> To debug, I soldered a serial cable and viewed the output from the
            bootup,
            > when both memstick and Hdd is connected. It can be seen at
            > http://pastebin.com/m69affeca.
            >
            > The problem appears to be that when i only boot with memstick, it
            gets
            > mapped to /dev/sda. When I booth with both memstick and Hdd, the
            memstick
            > is mapped to /dev/sdb, and hdd to /dev/sda. Which of course is
            > problematic, because the kernel on flash expects an OS on /dev/sda1.
            >
            > How can this be fixed? I read about mounting by UUIDs, and in
            particular
            > this page on wiki:
            > http://www.nslu2-linux.org/wiki/HowTo/MountDisksByLabel
            >
            > It seems to be for Debian, but it describes the problems I'm
            having. I
            > attempted to follow this guide, but have run into a few
            difficulties.
            > First of all, SlugOS seems to always boot from flash
            > (root=/dev/mtdblock4), where the kernel lies. This kernel then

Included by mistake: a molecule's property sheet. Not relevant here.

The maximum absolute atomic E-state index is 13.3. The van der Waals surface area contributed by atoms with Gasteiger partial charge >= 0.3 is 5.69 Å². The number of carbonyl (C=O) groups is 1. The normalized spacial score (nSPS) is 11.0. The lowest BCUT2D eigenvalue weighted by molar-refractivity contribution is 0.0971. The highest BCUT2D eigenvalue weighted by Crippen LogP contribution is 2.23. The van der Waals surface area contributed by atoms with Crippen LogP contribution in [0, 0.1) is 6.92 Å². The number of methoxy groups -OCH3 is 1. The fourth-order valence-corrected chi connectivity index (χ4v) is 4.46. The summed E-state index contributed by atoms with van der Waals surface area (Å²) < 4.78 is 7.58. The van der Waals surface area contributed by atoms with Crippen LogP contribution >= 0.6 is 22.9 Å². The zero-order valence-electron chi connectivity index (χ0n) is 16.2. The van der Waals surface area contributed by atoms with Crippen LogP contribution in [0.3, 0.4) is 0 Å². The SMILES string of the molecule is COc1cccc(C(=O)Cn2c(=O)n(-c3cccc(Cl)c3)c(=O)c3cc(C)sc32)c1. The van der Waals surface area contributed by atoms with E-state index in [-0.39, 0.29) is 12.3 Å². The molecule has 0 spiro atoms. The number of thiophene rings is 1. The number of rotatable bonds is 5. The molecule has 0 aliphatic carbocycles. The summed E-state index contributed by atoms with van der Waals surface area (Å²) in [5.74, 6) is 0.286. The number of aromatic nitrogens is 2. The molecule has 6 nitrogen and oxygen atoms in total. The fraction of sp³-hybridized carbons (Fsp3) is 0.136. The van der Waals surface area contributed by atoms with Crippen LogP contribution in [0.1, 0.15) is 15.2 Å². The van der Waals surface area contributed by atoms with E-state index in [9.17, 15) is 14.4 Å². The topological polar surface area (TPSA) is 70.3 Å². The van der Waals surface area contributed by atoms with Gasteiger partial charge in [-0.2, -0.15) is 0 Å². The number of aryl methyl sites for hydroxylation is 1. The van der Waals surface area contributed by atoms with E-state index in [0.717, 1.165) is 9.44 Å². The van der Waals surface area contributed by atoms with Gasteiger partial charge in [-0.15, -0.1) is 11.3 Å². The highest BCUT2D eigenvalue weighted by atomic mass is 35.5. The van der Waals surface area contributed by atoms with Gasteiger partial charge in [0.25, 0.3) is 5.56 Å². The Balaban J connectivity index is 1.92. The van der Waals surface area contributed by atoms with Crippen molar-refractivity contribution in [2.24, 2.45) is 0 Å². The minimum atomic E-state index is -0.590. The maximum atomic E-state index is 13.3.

boots, and
            > starts loading from the memstick. On Debian, it seems like it
            attempts to
            > boot directly from memstick. So i can't really follow the guide,
            because
            > SlugOS seems to handle things differently, I guess i still need the
            kernel
            > on flash for things to work, I cannot just skip it and try to boot
            > directly from memstick I guess?
            >
            > I learned that SlugOS relies on /initrd/linuxrc to pick which
            device to
            > use as root, so I looked at this file:
            > root@abydos:~$ cat /initrd/linuxrc
            > #!/bin/sh
            > leds beep
            > sleep='10' UUID='6f3c5e76-4bba-4c4e-b3d6-4d7fdc9f7e4e'
            exec '/boot/disk'
            > '/dev/sda1' '-t' 'ext3' '-o' 'noatime'
            > exec /boot/flash
            >
            > The given UUID, [6f3c5e76-4bba-4c4e-b3d6-4d7fdc9f7e4e], is the
            correct
            > UUID for my memstick. I have verified this, by booting with only
            memstick
            > and doing:
            >
            > root@abydos:~$ /lib/udev/vol_id -d /dev/sda1
            > ID_FS_USAGE=filesystem
            > ID_FS_TYPE=ext3
            > ID_FS_VERSION=16777216.0
            > ID_FS_UUID=6f3c5e76-4bba-4c4e-b3d6-4d7fdc9f7e4e
            > ID_FS_LABEL=
            > ID_FS_LABEL_SAFE=
            >
            >
            > * I don't get why it would need to specify /dev/sda1 in addition to